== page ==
This group is a savings group in formation. The promoter did not know how to form groups but liked the idea and so began to invent ways to help these women living in a small hamlet in Western Afghanistan.
Photo by Kim Wilson
Brave Warriors - Haiti
Brave Warriors, a Savings Group in Port-Au-Prince, still meets despite the devastation of the earthquake. The group formed in 2007 with the dream of owning and running a bus that transports children to school. The dream in 2011 is still alive but the timeline delayed.
Bringing the box
I did the effect here with an app called Colorize, which quickly converts a picture to black and white, and then restores color as one moves the cursor over parts of the picture. Very quick and easy, and a way to put the emphasis on whatever is interesting. I loved it that the treasurer carrying the records box to her group meeting in Western Kenya was wearing a brilliant red coat.
Photo by Paul Rippey
Samson, my colleague from CARE Rwanda, was talking to this group about solar lamps. The members didn’t like the cost of the lamps, and seemed to be hoping to get them for free. I usually discard pictures in which group members are frowning, and keep the ones with happy sunny faces. This time I went the other direction, and chose the pictures that showed skepticism, worry, or revealed something about the conditions in which these ladies had led their lives. There were 27 members present, 25 of whom are represented in this montage.
Photos and montage by Paul Rippey
Group meeting in Western Kenya. Everyone paying attention to the meeting except for the woman looking over her shoulder at me. Photo by Paul Rippey
What a beautiful day to be sitting outside in a VSL meeting, in the rocky fields of Rwanda!
Photo by Paul Rippey
A group leaving having finished its meeting while another group continues
Three groups meet in a cluster in Rwanda. The one in the background had finished its meeting and was going home. The poor people in the foreground group had to stay late because they had a visitor - me. Photo by Paul Rippey
Feisty Savings Group member in Cambodia
Photo Courtesy of Jeffrey Ashe
Savings Group members look at a video about good practices in the Chichewa language.
Photo by Paul Rippey
Our Lady of Perpetual Help - El Mojon, Nicaragua
In El Mojon, Nicaragua, one group member encouraged her group to postpone investment in a corn mill and to distribute savings directly to members. She explained, “Mills are expensive, and would require most of our savings. I need my savings to pay for school expenses and new shoes for my children. I am planning to spend part of my savings to start a store in my house. If we had decided to buy a mill, I wouldn’t be able to use my savings.”
This group in a tribal area ofRajasthan (Western India) is all smiles, despite its daily struggles for fuel against a backdrop of deforested hills.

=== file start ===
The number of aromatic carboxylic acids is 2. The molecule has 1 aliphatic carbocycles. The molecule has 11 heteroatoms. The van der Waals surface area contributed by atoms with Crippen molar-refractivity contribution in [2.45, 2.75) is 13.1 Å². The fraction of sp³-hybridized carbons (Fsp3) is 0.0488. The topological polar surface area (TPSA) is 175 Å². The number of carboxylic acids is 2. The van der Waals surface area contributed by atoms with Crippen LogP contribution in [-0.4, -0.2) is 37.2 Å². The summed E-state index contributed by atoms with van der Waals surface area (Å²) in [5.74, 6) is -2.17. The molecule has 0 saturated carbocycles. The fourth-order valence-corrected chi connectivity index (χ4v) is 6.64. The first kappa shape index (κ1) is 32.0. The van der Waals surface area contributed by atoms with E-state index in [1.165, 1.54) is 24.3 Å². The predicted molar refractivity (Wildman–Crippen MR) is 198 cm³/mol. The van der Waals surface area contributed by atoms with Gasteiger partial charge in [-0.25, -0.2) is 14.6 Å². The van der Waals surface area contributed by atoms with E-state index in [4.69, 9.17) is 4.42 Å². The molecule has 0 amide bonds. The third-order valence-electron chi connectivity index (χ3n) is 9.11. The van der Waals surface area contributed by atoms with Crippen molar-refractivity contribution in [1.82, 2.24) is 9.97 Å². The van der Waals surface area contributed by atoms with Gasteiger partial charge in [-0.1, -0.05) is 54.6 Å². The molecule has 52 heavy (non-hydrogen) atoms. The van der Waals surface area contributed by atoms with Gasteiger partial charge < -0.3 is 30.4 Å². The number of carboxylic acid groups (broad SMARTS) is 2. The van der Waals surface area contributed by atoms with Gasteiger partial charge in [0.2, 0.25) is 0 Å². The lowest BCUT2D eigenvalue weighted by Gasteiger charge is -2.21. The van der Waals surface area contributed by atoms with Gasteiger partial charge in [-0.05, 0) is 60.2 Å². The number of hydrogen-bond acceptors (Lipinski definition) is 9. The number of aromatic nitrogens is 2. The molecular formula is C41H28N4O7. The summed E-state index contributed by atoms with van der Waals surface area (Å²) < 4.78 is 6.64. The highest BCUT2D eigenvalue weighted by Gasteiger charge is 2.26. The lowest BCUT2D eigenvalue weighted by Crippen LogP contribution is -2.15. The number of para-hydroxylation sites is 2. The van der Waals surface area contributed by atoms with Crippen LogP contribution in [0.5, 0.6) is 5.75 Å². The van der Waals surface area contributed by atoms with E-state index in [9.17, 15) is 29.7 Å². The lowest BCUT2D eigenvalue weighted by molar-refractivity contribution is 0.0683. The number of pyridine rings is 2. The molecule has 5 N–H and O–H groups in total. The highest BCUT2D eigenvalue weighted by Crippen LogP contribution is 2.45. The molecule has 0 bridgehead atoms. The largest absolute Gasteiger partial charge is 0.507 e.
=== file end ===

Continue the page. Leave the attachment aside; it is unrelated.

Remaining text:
Sukrisisa - Master saver
Sukrisisa is saving with her self-help group, actually two different groups in this tiny tribal village in southern Orissa. She also buries money in the ground as a savings strategy. Her goal is to save enough to purchase a plot of land from the government. She far she has saved (she says) about $700, quite a feat when you consider she earns less than $1.00 per day which comes in bits and pieces, most after the cashew harvest. For more, see the article The Road To Wealth by Kim Wilson
This started as a single group, then got so large that the trainer - the woman with the black and white polka dot dress - insisted that they break in two. Off to the left one can see visitors coming to learn how the group works. This picture was taken in May 2007. I visited them again in March 2010, and they have grown to eight groups.
Photo courtesy of Paul Rippey.
These women meet out in villages where one can drive for hours without seeing another human. The men are often gone for weeks or months to take care of their cattle, and the women stay behind, take care of the kids, and... join savings groups. Thanks to CARE Kenya, photo by Paul Rippey
Savings Groups and Blackberries
Reina is a member of a Savings Group which gathers and sells wild blackberries from the forests of central Honduras. The berries constitute both an income for members and a key part of their sustenance. Reina has 7 children, all of whom are either attending or have attended school. When her son was beaten on his way home from work in the capital, Tegucigalpa, Reina’s savings group gave her the money she needed to visit her son in the hospital. Photo courtesy of Kim Wilson.
I'm not sure who took this lovely picture in Guatemala but I'm guessing it was Kim Wilson.
Doña Santo was inducted into the army during the civil war in El Salvador. The army seized her village and she had no choice but to succomb. But, as she says, “I was a clandestine.” I work during the day doing whatever jobs I could find. I reported to the guerrillas the plans of the army - when they were attacking and where - because I could overhear their discussions as I worked. Though an unwilling hostage, I was not conquered.” Doña Santo is now part of a savings group in El Salvador.
One of the great practices in Bangladesh is putting slogans on the boxes reminding the members to save regularly, respect confidentiality, and so on.